In Practical Science, I will be playing "Agent Provocateur" when students are learning about Conspiracy Theories. This will put barriers in the way of them coming to conclusions. I look forward to seeing if this makes students review and refine their evidence and conclusions, or if they will just brush me off and submit their work, as is.

In Chemistry, I am not quite sure what to do next. Feedback from the students has to be the next step. What did they like about the challenges? What did they dislike about learning that way?

Tuesday, 19 January 2016

Practical Science Reflections

Last year was our first with a new Science course, utilising NCEA Internal Assessments to assess the learning of our students, based upon their own inherent (or developed) interests. It was a very interesting journey. I learned a lot of things that we will need to apply to how we run the course this year.


Our context for learning about Scientific Literacy was to look at conspiracy theories, asking students to either debunk them, confirm them, or come up with their own theory to explain their findings. This was not intended to be explicitly assessed at the time, as we had reservations about whether the quality of the work would be at the level required to earn Level 1 credits. Instead, students were given the option to revisit their work and present it towards the end of the year, and assessing it against AS90853, which is an English Achievement Standard.

This created three issues:
  1.  Student engagement in the unit lapsed quickly, as they did not see the value in the learning if it was not being assessed at the time. Despite being assured that they could submit it later in the year, when their writing and other scientific skills had developed, they wanted tangible reward (credits) or more meaningful immediate feedback (“What is needed to pass this?”).
  2.  By assessing the learning later in the year, many students did not submit any work. They had no interest in revisiting work from earlier in the year, and/or felt they had already earned enough credits via Science without it.
  3. The timeline for moderation, feedback and resubmission was difficult. Again, this issue was created by assessing the learning so late in the year. It was compounded by working with another Learning Area. Despite the wonderful assistance and guidance of our English Department, finding the time for cross-curricular collaboration in Term Four was nearly impossible.

Therefore, something needs to change in 2016. Fortunately, it looks as though the change is an easy one. When we teach the unit, we will assess the students’ learning at the time. If they do not meet the standard required for the Achievement Standard, it will be up to them whether they want to use their own time to prepare it for resubmission.

The other issue we had was ensuring the written language was at the correct level. This is an unspoken criterion in all English Achievement Standards, I was informed. Therefore, we should be more rigid with how the work should be submitted. We had tried to give absolute flexibility to cater for student individuality. However, expecting the finished product to be a speech (which we will record), and asking students to also submit a transcript of the speech should be another way to allow for our students to submit their work earlier in the year (many of the students enrolled in this course need more support and time to develop their writing to the required level for a written submission) and meet the required standard.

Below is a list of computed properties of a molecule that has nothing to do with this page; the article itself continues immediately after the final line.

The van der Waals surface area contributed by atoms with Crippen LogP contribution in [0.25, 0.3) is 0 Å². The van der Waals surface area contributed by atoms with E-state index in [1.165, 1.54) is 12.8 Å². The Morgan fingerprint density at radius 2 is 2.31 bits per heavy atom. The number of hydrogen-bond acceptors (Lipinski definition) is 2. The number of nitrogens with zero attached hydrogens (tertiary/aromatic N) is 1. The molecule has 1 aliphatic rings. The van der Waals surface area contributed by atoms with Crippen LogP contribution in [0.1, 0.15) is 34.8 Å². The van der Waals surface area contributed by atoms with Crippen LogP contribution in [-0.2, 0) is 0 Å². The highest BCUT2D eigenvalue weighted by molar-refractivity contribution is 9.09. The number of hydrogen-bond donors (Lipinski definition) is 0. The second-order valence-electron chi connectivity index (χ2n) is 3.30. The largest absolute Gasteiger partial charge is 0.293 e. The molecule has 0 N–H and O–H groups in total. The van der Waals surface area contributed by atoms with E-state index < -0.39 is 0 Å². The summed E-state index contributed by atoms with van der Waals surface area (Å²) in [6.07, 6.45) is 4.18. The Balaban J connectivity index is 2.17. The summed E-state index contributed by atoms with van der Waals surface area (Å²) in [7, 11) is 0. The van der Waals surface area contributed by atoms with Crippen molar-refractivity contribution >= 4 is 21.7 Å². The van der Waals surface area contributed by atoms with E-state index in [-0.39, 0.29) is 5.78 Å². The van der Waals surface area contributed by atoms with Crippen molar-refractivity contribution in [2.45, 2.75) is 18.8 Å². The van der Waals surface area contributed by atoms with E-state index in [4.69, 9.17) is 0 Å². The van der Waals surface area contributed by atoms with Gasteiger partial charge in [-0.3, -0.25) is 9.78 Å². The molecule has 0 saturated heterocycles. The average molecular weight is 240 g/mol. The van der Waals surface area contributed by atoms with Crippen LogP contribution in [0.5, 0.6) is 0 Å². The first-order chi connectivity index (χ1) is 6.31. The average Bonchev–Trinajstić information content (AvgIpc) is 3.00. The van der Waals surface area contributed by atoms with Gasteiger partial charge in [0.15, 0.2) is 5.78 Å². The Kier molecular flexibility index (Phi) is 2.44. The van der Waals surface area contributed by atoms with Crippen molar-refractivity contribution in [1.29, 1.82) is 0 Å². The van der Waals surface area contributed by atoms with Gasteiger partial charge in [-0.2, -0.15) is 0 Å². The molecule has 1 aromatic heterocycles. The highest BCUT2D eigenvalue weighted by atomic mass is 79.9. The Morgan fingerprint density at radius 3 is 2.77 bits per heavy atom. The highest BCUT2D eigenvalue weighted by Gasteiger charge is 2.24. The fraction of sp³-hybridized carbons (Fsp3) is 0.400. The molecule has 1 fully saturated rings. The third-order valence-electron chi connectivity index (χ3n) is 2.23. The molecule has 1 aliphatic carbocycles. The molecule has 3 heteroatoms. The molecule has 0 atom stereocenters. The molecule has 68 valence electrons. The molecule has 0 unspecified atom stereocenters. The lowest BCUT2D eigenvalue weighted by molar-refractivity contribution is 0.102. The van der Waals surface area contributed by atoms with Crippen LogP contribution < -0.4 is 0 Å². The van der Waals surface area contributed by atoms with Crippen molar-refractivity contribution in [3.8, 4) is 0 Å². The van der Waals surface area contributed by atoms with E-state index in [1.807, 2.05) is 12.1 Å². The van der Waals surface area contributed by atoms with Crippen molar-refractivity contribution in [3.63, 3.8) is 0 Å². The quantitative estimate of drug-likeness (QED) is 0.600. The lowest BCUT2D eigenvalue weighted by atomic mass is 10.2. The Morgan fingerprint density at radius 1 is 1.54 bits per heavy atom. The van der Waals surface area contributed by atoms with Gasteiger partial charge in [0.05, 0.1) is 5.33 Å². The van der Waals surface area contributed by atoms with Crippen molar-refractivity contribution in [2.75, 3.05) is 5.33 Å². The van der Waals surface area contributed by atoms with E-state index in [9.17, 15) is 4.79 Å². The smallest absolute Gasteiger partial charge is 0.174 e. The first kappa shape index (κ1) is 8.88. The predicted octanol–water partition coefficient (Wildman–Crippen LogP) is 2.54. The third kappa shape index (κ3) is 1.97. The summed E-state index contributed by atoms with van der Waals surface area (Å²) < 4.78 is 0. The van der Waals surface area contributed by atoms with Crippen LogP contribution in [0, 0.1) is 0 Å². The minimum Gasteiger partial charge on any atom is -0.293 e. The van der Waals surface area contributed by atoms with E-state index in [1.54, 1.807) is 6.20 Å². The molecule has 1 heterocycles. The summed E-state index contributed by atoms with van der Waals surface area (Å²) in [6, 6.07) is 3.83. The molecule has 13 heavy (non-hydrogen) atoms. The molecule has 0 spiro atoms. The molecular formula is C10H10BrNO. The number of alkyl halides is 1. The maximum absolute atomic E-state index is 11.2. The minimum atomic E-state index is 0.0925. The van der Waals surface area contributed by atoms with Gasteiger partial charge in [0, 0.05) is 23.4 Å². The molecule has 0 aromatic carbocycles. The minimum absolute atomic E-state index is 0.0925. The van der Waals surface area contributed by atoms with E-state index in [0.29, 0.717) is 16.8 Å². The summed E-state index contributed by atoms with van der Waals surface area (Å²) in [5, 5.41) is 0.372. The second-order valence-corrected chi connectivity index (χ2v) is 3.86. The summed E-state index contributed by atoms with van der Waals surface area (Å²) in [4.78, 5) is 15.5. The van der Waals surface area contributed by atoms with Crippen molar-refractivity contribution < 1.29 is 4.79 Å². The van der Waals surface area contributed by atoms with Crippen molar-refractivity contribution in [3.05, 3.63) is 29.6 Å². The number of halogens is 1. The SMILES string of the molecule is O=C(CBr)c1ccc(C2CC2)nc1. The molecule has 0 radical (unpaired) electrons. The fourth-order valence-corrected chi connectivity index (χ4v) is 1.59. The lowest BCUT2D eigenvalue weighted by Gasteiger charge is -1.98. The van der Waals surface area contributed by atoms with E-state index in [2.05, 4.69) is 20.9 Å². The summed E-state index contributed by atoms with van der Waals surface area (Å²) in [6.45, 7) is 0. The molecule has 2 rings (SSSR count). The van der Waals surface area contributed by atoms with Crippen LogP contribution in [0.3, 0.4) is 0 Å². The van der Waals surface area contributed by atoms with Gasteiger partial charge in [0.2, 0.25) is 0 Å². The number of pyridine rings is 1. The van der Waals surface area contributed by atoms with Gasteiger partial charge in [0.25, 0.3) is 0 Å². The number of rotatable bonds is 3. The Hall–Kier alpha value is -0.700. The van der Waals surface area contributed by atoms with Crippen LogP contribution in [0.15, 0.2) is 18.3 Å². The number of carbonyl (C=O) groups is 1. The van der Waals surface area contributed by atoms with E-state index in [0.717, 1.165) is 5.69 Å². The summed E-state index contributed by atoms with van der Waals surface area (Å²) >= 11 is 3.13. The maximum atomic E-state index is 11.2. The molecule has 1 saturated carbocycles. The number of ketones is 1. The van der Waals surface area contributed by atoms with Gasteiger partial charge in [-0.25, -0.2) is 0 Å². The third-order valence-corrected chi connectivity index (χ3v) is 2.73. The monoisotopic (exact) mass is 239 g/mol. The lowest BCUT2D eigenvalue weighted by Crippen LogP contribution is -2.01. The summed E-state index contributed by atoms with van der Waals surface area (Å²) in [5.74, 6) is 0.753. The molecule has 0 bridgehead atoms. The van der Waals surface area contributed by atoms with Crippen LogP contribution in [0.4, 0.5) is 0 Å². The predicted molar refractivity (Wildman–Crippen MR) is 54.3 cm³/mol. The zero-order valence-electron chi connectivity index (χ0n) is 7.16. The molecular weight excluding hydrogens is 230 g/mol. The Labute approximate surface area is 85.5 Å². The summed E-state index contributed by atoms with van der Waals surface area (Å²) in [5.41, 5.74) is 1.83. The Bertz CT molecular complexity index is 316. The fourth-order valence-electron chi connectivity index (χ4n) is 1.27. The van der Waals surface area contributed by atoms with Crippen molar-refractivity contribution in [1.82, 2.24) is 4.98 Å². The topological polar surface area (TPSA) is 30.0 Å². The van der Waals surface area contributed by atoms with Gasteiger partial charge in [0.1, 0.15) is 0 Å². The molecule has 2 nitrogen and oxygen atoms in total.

Team Teaching

Last year, I was delighted to hear that a colleague was being given one period per week to work with me and my class. This made a huge difference for managing the students’ individual inquiries and different learning needs. In 2016, we are looking to go a step further with this. It is planned that one member of the Learning Support Department will join the class for at least one period per week, as well as having the support from a Science Department colleague.

Not only will this allow for more support for the students, it will allow for more feedback and sharing of ideas for how to best cater for the learning and assessment. It should also provide more opportunities for in situ moderation of activities and tasks.

Personal Inquiries

Spending the second half the course on Personal Inquiries was a mixed bag. I was delighted with the learning going on most of the time. Some lessons were complete write-offs with some students. This was particularly true when we had class in the last lesson of the day and sometimes diabolical when this was the last period of the week.

I do believe that the increased support will help keep students focused on their inquiries and learning. It should allow for more conversations to press students about what they have learned and what their next steps are. It should allow for more opportunities to guide and direct students if they seem a little “rudderless”.

We have developed some very useful templates, checklists and activities to scaffold and direct the learning. Ensuring these are commonplace and used by all students should also help keep inquiries on-track, while also making the assessment expectations explicitly clear.

From the work done in 2015, it is clear that more regular targets, goals and checks are needed for all students, not primarily those who seem disengaged or to be struggling; many students have excellent avoidance strategies that can be hard to pick up on in a busy classroom where everyone is working on something different. There is a little bit of work to be done here, but this is more about routines than about resources etc.